Former Harvard Board of Overseers and Corporation member Hugh Calkins ’45, J.D. ’49, died at his home in Cleveland Heights, Ohio, on Aug, 4.Calkins served on Harvard’s Board of Overseers from 1966 to 1968 and was a member of the Harvard Corporation from 1968 to 1985. Then-President Derek Bok awarded him an honorary doctor of laws degree in 1986 in recognition and appreciation of his two decades of service to the University.“Hugh was one of the three Corporation members who came to see me on a snowy night at the end of 1970 to offer me the presidency. He was certainly a model Corporation member,” Bok said.Henry Rosovsky, who succeeded Calkins on the Corporation, believes Calkins deserves credit for helping create a more open atmosphere for the Corporation across the University.“Hugh was on the Corporation during a very difficult time at Harvard: the 1960s. He was unique in that he extended himself to everyone and spent time with students, as a result of which he made the Corporation and other governing boards more visible. Considering Harvard’s traditions at the time, that was a tremendous service and one of his main achievements.”Born in Newton, Mass., Calkins’ undergraduate years at Harvard were interrupted by service in the Air Force during World War II. He later attended Harvard Law School and was president of the Harvard Law Review.Following graduation he clerked for Justice Learned Hand of the New York Circuit Court and Justice Felix Frankfurter of the U.S. Supreme Court before joining the Cleveland firm of Jones, Day, where he ultimately became senior partner and head of the firm’s tax division. Calkins was active in national legal circles throughout his career, most notably serving as deputy director of President Eisenhower’s Commission on National Goals.Calkins’ experience on the Goals Commission launched his longtime commitment to, and eventual second career in, education. He returned to Cleveland to found Plan for Action by Citizens for Education (PACE) and served on the Cleveland Board of Education from 1965 to 1969.Following his retirement from Jones, Day, Calkins earned a teaching certificate and devoted several years to teaching in inner-city schools in Cleveland. He also managed Initiatives in Urban Education (IUE), a foundation organized for Calkins by his children that is dedicated to improving student achievement outcomes in Cleveland public schools. In that role, Calkins was instrumental in helping found Citizens Academy, a charter school near University Circle that has since gained recognition as one of the state’s highest-achieving charter schools.A September memorial service will be held in Ohio. Remembrances of Hugh Calkins may be shared at http://hughcalkinsremembrances.wordpress.com/about/.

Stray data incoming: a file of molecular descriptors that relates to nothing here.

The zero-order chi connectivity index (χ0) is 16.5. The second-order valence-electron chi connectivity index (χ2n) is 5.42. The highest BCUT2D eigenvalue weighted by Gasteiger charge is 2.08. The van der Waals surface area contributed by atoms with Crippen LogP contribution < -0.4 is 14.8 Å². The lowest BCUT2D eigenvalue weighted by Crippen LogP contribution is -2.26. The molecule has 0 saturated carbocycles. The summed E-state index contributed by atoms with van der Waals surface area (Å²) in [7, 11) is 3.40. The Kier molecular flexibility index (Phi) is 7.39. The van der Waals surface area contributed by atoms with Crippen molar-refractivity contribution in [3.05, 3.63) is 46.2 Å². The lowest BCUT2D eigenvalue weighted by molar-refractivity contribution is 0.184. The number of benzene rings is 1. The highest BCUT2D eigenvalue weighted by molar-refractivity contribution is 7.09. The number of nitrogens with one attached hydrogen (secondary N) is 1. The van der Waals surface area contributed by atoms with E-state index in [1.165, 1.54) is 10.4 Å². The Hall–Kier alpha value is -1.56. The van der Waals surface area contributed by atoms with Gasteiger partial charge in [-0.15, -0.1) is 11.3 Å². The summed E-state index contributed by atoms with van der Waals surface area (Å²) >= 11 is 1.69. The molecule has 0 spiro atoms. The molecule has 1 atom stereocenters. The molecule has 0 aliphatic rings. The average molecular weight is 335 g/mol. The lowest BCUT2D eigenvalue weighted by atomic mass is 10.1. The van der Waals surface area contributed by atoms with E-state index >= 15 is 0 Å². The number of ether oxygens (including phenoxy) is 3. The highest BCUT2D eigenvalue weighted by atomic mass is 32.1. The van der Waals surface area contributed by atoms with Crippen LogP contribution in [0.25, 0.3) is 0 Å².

Nearly 84 percent of students admitted to the Class of 2021 have chosen to matriculate at Harvard College. The last time the yield reached this level was in 1969, when 83.1 percent of the Class of 1973 chose to attend.“Many changes at Harvard over the past decade have greatly enriched the undergraduate experience,” said William R. Fitzsimmons, dean of admissions and financial aid. “In addition, Harvard’s deep commitment to financial aid has expanded access to promising students from all economic backgrounds.”As students share their reasons for coming to Harvard, they often mention the four-fold increase in the number of small freshman seminars to 130; an augmented advising system that doubles the number of freshman advisers to more than 400 and includes 200 peer advising fellows and 60 resident proctors; expanded research opportunities with close faculty collaboration; the creation of more than 40 secondary fields (minors); many more options for study abroad; the new John A. Paulson School of Engineering and Applied Sciences; and a rich array of new possibilities in the humanities, including a concentration in Theater, Dance, and Media, as well as the opening of the new Harvard Art Museums and re-vitalized theater opportunities through the Office for The Arts and the American Repertory Theater.“Students are also excited about the opportunities available under the ‘One Harvard’ concept,” said Fitzsimmons. “Many extraordinary resources are available to undergraduates across the entire University—at Harvard’s graduate schools and the affiliated research institutions and hospitals.”“The students who will be enrolling here in August are more economically diverse than those in last year’s freshman class,” said Sarah D. Donahue, Griffin Director of Financial Aid, sharing that two-thirds of the entering class applied for financial aid; nearly 24 percent qualified for the low-income portion of the Harvard Financial Aid Initiative; more than 19 percent requested application fee waivers; 17 percent are eligible for Pell Grants; and 15 percent are first-generation college students.“One in five Harvard families has an annual income less than $65,000 and pays nothing toward the cost of the student’s education. Families with incomes up to $150,000 with typical assets pay 10 percent or less of their annual incomes,” said Donahue. “Many families with higher incomes also qualify for assistance depending on individual circumstances. More than half of Harvard students receive need-based financial aid, and their families pay an average of only $12,000. And students are never required to take out loans to cover the cost of their education.”Harvard is committed to ensuring that all students take full advantage of their college experience. In addition to receiving grant aid to cover the basic cost of attendance, Harvard provides more than $6 million in additional funding annually to aided students, supporting everything from new winter coats to music lessons to studying abroad to public service internships to research experiences in a lab.“Harvard’s neediest students also receive a $2,000 ‘start up’ grant to help ease their transition to college and allow them to explore the vast opportunities available to Harvard students during the school year and summer,” said Fitzsimmons. “This made an enormous difference this past year to students who received the grant, and we heard many positive things about the ‘start up’ grants from the students who will join us in the Class of 2021.”“Nearly 50 percent of the matriculants are women: 49.6 percent compared to 47.8 percent last year,” said Marlyn E. McGrath, director of admissions. “In addition, a record 13.2 percent are African Americans.”Intended academic concentrations remained similar to last year’s with an increase in social scientists, a decrease in those undecided, and minor fluctuations in the rest. Geographical origins of the Class of 2021 are also similar to last year’s Class of 2020.“We are enormously grateful to all the faculty members, students, and alumni who reached out to prospective members of the Class of 2021 throughout the year and during ‘Visitas,’ our visiting program in April,” said McGrath. “They make the critical difference in our ability to enroll the nation’s and the world’s most outstanding students each year.”Recruiting for next year’s Class of 2022 began in February with mail and email outreach. Staff will visit 70 locations in the United States this month and another 80 during the fall in addition to some international travel. Nearly 55,000 students and family members will attend these presentations and another 47,000 will visit Harvard during the course of the year.